Figures released by the Federal Procurement Data System show that the Defense Department‘s overall spending dropped 8 percent last fiscal year to $284.9 billion, Federal Times reported Thursday.
Andy Medici writes a Federal Times analysis of FPDS data found that although many non-defense government agencies increased their spending on contracts during fiscal 2014, overall federal contracting dropped by $17 billion over the previous year.
NASA and the Social Security Administration as well as the departments of Health and Human Services, Homeland Security and Veterans Affairs bucked the downward spending trend, according to Federal Times.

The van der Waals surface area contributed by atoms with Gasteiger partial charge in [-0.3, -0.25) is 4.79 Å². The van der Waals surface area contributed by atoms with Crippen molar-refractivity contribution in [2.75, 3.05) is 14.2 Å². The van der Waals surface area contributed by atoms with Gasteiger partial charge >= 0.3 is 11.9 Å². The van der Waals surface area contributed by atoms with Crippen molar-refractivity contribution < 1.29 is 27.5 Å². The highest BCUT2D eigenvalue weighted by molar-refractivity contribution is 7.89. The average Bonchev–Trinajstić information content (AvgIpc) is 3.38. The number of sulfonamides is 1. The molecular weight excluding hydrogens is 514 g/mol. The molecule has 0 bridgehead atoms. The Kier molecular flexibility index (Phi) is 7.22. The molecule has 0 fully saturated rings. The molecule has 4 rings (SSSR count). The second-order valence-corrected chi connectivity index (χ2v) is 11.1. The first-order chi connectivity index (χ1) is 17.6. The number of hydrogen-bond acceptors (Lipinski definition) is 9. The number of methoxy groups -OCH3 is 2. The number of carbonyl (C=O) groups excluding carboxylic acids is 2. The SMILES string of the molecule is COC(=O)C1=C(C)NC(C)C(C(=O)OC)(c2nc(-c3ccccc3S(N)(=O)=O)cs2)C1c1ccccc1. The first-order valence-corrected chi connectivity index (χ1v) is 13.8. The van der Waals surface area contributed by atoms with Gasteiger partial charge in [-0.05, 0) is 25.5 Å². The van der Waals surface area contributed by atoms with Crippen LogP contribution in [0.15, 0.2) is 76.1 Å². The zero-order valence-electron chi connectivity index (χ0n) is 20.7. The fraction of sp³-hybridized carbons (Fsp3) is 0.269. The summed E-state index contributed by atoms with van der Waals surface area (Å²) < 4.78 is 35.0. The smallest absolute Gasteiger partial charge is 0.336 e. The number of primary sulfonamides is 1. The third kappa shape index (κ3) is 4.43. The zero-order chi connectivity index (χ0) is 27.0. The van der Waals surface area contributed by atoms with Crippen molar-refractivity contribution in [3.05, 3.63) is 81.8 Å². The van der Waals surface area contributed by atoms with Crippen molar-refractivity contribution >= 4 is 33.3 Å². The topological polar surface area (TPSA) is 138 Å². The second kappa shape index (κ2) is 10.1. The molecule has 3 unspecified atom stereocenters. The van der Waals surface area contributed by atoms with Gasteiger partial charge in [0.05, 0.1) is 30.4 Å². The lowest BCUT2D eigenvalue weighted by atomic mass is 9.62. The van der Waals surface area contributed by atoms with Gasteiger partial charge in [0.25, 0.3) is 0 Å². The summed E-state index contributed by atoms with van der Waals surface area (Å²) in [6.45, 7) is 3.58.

The publication reports Dan Gordon, associate dean for government procurement law at George Washington University, attributed the decline in defense spending levels to sequestration-related budget cuts and the drawdown of U.S. forces in the Middle East during 2014.
Rob Burton, a Venable government contracts attorney, and Michael O’Hanlon, a Brookings Institution senior fellow, told the publication they believe DoD spending could increase if the department gets funding boost from Congress.
Medici writes that DoD cut its spending on contracts with 10 major contractors by 12 percent in 2014 and spent less on aircraft manufacturing and engineering services last year than it did in fiscal 2013.